Turkey has eased tensions with the European Union by recalling a drillship engaged in exploration in disputed waters off the divided island of Cyprus.
The move comes as Turkey switches focus to the Black Sea where it made a significant gas discovery in August.
Yavuz returns to port
The Yavuz drillship, which had been scheduled to be operating south-west of Cyprus until 12 October, returned to the southern province of Mersin at the weened.
Greece, a close ally of Cyprus, had called the work provocative.
The Turkish Energy Ministry said the vessel was undergoing routine maintenance and would return to a new location which it did not identify.
'A welcome step' - EU
A spokesman for the EU executive, the European Commission, said: “The departure constitutes another welcome step towards de-escalation. We hope for similar and further moves in this direction. It’s an important signal."
However, Turkey is still continuing controversial exploration off Cyprus as its seismic research vessel Barbaros Hayrettin Pasa remains off southeastern Cyprus where its operations there have been extended until 18 October.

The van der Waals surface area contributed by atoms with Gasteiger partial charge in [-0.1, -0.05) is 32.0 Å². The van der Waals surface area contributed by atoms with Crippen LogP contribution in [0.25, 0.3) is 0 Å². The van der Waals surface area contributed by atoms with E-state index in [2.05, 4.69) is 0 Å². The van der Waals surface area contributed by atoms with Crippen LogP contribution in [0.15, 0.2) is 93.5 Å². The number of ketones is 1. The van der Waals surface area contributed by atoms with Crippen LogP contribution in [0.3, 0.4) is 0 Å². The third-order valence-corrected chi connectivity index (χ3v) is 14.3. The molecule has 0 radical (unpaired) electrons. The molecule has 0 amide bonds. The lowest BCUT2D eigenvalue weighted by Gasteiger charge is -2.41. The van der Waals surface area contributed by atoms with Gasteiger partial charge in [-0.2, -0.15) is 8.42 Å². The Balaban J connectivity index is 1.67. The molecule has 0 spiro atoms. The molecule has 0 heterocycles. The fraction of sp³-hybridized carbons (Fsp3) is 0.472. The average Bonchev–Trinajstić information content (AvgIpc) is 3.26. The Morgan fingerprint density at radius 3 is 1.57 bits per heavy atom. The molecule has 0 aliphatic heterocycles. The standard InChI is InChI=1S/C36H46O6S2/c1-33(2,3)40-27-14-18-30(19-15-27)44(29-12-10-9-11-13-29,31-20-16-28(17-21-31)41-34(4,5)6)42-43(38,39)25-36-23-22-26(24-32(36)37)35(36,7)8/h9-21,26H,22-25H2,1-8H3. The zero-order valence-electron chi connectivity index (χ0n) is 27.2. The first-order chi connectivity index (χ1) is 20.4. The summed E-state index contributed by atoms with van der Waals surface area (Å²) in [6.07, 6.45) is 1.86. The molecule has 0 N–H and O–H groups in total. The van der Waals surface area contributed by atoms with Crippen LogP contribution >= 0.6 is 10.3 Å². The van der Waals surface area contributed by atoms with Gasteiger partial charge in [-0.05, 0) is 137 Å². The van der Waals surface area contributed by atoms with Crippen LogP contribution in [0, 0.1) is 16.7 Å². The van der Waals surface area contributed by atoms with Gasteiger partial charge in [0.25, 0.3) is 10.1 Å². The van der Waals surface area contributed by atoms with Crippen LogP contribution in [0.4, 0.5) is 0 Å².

Last week, the EU threatened to impose sanctions on Turkey, which has angered the powerful bloc by conducting exploration and drilling in waters disputed with members Greece and Cyprus.
The EU warning came amid growing calls within the 27-nation bloc to take a tougher stance against Turkey over seismic and exploratory drilling off Cyprus and Greek islands.
Cyprus was split after a 1974 Turkish invasion spurred by a brief coup engineered by the military then ruling Greece.
Black Sea drive
Turkey is the only country that recognises the self-declared Turkish republic in the north of the Mediterranean island.
Meanwhile, Turkey is now switching its exploration efforts to the Black Sea amid plans to send a third drillship to the area.
The drillship Kanuni will begin exploration in the Black Sea in early 2021, operating alongside the drillship Fatih which Turkey said found 320 billion cubic metres of natural gas reserves with the Tuna-1 well in August.
The 227-metre-long vessel is capable of drilling to a depth of 3000 metres.